When I started lifting weights at the start of this year and chatting with other amateur gym-goers, a pattern emerged. Many people spoke about injuring themselves because of bad posture. One friend took a month to recover because he arched his back slightly during a deadlift. It's not only lifting, of course. Form matters in yoga, running on a treadmill, etc.
Why do people hurt themselves? There are at least two reasons:
- Education: Exercisers don't know proper form.
- Awareness: Exercisers lose focus. It's 6:30am. They haven't had breakfast. Their minds are somewhere else.
I made Spotter to mitigate the awareness problem. It's a virtual assistant that offers tips for proper exercise posture.
Using your device's camera, you or your trainer demonstrate "good" and "bad" form for a particular movement. Spotter will tell you "Be careful" when your posture seems incorrect or dangerous.
The web app is optimized for privacy and offline use. Spotter doesn't transmit video or audio. All the processing happens on your phone or laptop. Because the advice is based on examples you provide, it works with most body types and exercises.
You can try it here, but keep in mind a few disclaimers. Spotter was a long weekend side project. Please use it at your own risk. It is not intended to provide medical advice or replace a human physical therapist.
Two technical challenges of this project might interest you.
1. Creating a serverless, offline web app
Starting out, I wanted Spotter to have the responsive feel of a native app. Also, for privacy reasons (which I'll explore shortly), I knew I wasn't going to do any heavy lifting on the serverside. A serverless architecture seemed like a good solution to these problems.
After developing a single-page app (SPA) with Webpack and React, I deployed both a static
index.html file and the Webpack "bundle" to S3. I used a service worker to cache the static assets so that you can access them offline.
This serverless, offline design allows for near-instant loading, and delivering files from S3 is cheap (in terms of speed & money). At the moment I don't need to integrate with APIs. If the need arises, I'll probably use Lambda.
2. Efficiently classifying images in a mobile browser
For a gentle introduction to machine learning in the browser, I recommend checking out Google's Teachable Machine. The project show how easy it is to define "classes" — for example, Spotter's "correct" and "incorrect" postures — and classify webcam images.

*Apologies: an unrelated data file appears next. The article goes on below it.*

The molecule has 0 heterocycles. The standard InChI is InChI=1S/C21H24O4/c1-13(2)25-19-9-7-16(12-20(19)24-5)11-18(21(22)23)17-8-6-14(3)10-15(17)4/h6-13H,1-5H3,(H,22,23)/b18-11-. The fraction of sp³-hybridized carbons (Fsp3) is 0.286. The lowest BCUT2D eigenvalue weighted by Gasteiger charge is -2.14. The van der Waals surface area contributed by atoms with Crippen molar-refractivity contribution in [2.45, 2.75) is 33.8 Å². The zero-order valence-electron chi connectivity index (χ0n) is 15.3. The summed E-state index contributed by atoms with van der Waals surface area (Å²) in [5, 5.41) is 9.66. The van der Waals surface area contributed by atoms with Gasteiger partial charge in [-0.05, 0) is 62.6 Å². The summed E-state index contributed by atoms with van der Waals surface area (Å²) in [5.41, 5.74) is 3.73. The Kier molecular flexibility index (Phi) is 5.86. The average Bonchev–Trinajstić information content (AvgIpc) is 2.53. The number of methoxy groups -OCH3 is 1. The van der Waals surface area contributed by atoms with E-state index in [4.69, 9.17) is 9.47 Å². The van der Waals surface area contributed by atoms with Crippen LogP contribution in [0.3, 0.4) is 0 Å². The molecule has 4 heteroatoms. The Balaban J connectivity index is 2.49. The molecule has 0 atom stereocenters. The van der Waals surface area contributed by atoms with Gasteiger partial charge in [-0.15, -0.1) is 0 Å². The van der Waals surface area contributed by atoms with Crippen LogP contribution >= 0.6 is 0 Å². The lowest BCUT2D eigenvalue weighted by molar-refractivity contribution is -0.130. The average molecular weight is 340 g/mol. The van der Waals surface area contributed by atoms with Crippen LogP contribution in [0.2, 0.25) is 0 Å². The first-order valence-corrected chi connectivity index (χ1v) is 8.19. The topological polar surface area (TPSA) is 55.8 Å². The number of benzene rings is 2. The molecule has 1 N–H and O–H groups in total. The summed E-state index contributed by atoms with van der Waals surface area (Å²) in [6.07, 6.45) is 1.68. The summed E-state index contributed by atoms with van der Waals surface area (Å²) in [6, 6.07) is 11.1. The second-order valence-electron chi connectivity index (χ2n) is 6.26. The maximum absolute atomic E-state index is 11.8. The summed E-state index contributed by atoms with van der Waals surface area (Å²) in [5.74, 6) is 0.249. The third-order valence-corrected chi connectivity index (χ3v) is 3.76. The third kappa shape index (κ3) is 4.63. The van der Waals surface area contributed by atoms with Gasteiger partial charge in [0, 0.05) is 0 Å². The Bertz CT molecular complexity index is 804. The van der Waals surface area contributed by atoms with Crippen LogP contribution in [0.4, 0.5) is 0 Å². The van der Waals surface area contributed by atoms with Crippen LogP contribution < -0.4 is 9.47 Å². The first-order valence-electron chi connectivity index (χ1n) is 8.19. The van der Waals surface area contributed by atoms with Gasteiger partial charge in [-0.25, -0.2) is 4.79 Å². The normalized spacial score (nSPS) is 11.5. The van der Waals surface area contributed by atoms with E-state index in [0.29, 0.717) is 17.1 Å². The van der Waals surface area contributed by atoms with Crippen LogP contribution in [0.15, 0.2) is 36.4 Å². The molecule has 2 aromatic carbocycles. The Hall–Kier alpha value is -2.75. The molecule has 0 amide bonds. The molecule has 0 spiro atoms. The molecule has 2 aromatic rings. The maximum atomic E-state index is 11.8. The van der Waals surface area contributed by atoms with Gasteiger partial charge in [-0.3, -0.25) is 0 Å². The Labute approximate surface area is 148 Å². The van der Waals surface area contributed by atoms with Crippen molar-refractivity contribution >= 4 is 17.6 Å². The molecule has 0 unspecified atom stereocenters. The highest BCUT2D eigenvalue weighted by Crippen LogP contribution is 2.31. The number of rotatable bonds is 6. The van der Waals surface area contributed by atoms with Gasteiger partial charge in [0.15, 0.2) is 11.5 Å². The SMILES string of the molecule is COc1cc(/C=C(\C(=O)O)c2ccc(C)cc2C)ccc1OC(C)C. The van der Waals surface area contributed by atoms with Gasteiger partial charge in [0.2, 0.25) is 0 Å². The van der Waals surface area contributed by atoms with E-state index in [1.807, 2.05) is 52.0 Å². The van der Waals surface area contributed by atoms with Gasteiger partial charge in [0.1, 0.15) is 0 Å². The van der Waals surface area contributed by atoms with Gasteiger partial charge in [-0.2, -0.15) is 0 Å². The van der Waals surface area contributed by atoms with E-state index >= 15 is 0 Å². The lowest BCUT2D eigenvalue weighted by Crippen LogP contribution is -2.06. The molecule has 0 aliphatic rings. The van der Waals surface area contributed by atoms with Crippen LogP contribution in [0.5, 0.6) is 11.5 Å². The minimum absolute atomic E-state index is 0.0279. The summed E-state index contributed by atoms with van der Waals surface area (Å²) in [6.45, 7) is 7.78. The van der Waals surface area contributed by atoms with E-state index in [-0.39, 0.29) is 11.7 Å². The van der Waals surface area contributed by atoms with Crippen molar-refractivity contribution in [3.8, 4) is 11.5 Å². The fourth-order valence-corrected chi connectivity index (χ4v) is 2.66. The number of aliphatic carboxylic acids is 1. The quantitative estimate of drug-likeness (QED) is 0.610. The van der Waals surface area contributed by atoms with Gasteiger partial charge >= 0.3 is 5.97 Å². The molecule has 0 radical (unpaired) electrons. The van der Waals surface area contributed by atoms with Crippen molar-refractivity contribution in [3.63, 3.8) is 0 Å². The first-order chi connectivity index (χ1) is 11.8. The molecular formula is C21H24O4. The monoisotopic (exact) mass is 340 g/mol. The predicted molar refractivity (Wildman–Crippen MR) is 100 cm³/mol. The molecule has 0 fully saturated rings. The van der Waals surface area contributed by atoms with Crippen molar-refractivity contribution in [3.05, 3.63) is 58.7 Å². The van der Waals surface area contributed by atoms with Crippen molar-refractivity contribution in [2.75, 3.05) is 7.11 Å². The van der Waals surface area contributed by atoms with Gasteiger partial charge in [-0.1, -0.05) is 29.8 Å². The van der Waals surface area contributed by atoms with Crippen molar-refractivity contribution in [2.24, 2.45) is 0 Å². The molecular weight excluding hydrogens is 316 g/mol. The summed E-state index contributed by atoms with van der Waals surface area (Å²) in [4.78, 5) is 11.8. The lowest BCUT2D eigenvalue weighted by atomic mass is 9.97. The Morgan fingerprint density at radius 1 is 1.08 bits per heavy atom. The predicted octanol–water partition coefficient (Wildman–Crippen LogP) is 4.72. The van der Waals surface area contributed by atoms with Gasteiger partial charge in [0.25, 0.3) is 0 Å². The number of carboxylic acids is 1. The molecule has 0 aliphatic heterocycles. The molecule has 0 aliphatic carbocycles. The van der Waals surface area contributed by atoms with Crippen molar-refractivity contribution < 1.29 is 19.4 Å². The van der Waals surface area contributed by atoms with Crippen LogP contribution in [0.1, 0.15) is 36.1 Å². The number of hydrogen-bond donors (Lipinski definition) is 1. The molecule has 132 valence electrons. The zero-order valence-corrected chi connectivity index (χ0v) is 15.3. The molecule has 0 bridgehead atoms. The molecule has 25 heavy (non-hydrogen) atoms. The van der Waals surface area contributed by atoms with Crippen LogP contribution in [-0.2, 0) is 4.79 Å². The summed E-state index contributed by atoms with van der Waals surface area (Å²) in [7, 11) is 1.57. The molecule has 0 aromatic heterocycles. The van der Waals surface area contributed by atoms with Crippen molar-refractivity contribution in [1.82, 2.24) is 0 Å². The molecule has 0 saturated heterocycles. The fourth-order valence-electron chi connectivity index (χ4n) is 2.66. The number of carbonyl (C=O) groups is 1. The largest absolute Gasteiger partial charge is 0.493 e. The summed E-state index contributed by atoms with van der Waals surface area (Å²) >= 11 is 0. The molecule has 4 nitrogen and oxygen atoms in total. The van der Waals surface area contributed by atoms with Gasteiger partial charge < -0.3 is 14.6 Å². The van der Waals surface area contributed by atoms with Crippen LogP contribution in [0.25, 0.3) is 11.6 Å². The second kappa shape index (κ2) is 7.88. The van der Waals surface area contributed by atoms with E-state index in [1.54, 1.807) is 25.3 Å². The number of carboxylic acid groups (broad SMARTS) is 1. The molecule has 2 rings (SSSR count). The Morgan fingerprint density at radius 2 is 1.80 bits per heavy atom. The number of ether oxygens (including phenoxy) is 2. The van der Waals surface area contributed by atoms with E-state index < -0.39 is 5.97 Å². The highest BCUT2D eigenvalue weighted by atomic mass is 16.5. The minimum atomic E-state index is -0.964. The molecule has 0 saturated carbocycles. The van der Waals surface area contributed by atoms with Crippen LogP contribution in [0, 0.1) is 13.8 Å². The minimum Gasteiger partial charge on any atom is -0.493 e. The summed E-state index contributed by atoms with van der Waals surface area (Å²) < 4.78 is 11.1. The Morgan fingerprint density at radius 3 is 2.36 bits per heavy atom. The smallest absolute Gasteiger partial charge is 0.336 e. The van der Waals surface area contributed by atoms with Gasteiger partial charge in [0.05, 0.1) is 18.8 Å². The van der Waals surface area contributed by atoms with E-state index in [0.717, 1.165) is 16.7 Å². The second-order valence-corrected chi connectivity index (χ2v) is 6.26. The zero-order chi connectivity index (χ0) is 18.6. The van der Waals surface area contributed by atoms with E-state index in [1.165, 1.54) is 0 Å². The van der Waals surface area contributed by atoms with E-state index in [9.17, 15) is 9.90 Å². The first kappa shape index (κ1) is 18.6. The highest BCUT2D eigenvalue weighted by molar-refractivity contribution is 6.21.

I'll try to explain how the classification works at a high level. (If you're a real data scientist, feel free to jump in and correct me.) The Teachable Machine example uses deeplearn.js: a hardware-accelerated machine learning library for the web.
More specifically, it uses a K-nearest neighbors (KNN) algorithm with transfer learning. Transfer learning involves feeding data to a pre-trained neural net. This makes it feasible to classify images in a browser whereas training from scratch would make your computer burst into tears.
The Teachable Machine example code couples view, model and presentation logic in the interest of keeping things simple. My first step was to abstract model-related code into a standalone class:
ImageClassifier with the React app was straightforward. Check out the TrainingSession component to see how I'm calling it.
The tricky bit was optimizing for mobile. While the classifier doesn't need to transmit video or audio, it asynchronously downloads weights of the pre-trained model. Meanwhile, it uses a hefty chunk of GPU memory. These issues delayed Time to Interactive (TTI) by 23 seconds over slow 3G.
Initially, I used this algorithm for feeding data to the KNN:
- Request an animation frame in the browser
- Extract pixel data from a
- Push the training data to the classifier
- Back to Step 1
There are two problems with this approach:
- It waits for the classifier to download weights before it starts accepting "example" images. Over slow 3G, the "Training AI" progress bar advanced at a snail's pace.
- Adding training data to the classifier is expensive. Doing this on each animation frame drags down the main thread.
I improved responsiveness by tweaking the algorithm a bit:
- Start initializing the classifier in the background. Don't wait for it to finish.
- On each animation frame, extract pixel data from the
videoand push it to a
- Whenever the classifier is done loading, begin processing the stack. Pop
kseconds and pass them to
With this approach, there's no loading from the user's perspective. She can complete both training steps while the classifier does its magic in the background.
Using Spotter along with a human trainer might help some exercisers focus on proper form. Open-source libraries like deeplearnjs make it surprisingly easy to classify images on the web — though performance can be tricky. A serverless architecture with an offline classifer can be a good solution when privacy is paramount.
Want to contribute? Head over to GitHub. I have lots of ideas for improvement, and I'd love to hear yours.
To reiterate the disclaimers above: Spotter was a weekend side project. Please use it at your own risk. It is not intended to provide medical advice or replace a human physical therapist / trainer.